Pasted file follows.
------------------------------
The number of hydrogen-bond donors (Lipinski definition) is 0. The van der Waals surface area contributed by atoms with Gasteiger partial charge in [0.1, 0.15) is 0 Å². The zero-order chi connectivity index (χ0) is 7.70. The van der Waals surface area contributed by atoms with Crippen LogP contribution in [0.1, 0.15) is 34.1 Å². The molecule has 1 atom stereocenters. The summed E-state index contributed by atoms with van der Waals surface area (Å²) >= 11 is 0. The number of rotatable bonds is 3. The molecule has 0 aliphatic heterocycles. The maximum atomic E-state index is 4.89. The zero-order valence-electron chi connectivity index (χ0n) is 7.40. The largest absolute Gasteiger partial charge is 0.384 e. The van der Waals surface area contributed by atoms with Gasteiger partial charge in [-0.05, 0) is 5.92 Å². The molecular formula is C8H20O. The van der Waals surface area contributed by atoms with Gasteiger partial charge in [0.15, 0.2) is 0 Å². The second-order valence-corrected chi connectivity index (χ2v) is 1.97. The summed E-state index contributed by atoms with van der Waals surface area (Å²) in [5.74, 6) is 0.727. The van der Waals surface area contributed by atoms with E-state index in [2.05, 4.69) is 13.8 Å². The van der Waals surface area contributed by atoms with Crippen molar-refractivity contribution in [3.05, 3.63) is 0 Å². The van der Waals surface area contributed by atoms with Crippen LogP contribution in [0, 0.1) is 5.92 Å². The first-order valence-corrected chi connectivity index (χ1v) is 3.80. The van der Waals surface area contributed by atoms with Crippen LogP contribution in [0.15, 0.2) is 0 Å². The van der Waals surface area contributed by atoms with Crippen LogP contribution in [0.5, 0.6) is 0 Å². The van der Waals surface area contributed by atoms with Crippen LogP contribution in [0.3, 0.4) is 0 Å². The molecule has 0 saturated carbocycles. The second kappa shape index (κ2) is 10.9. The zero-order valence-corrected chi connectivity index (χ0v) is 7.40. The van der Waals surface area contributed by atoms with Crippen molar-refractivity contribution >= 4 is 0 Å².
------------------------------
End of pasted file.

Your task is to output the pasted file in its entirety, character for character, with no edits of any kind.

The number of hydrogen-bond donors (Lipinski definition) is 0. The van der Waals surface area contributed by atoms with Gasteiger partial charge in [0.1, 0.15) is 0 Å². The zero-order chi connectivity index (χ0) is 7.70. The van der Waals surface area contributed by atoms with Crippen LogP contribution in [0.1, 0.15) is 34.1 Å². The molecule has 1 atom stereocenters. The summed E-state index contributed by atoms with van der Waals surface area (Å²) >= 11 is 0. The number of rotatable bonds is 3. The molecule has 0 aliphatic heterocycles. The maximum atomic E-state index is 4.89. The zero-order valence-electron chi connectivity index (χ0n) is 7.40. The largest absolute Gasteiger partial charge is 0.384 e. The van der Waals surface area contributed by atoms with Gasteiger partial charge in [-0.05, 0) is 5.92 Å². The molecular formula is C8H20O. The van der Waals surface area contributed by atoms with Gasteiger partial charge in [0.15, 0.2) is 0 Å². The second-order valence-corrected chi connectivity index (χ2v) is 1.97. The summed E-state index contributed by atoms with van der Waals surface area (Å²) in [5.74, 6) is 0.727. The van der Waals surface area contributed by atoms with E-state index in [2.05, 4.69) is 13.8 Å². The van der Waals surface area contributed by atoms with Crippen molar-refractivity contribution in [3.05, 3.63) is 0 Å². The van der Waals surface area contributed by atoms with Crippen LogP contribution in [0, 0.1) is 5.92 Å². The first-order valence-corrected chi connectivity index (χ1v) is 3.80. The van der Waals surface area contributed by atoms with Crippen LogP contribution in [0.15, 0.2) is 0 Å². The van der Waals surface area contributed by atoms with Crippen LogP contribution in [0.5, 0.6) is 0 Å². The van der Waals surface area contributed by atoms with Crippen LogP contribution in [0.3, 0.4) is 0 Å². The molecule has 0 saturated carbocycles. The second kappa shape index (κ2) is 10.9. The zero-order valence-corrected chi connectivity index (χ0v) is 7.40. The van der Waals surface area contributed by atoms with Crippen molar-refractivity contribution >= 4 is 0 Å².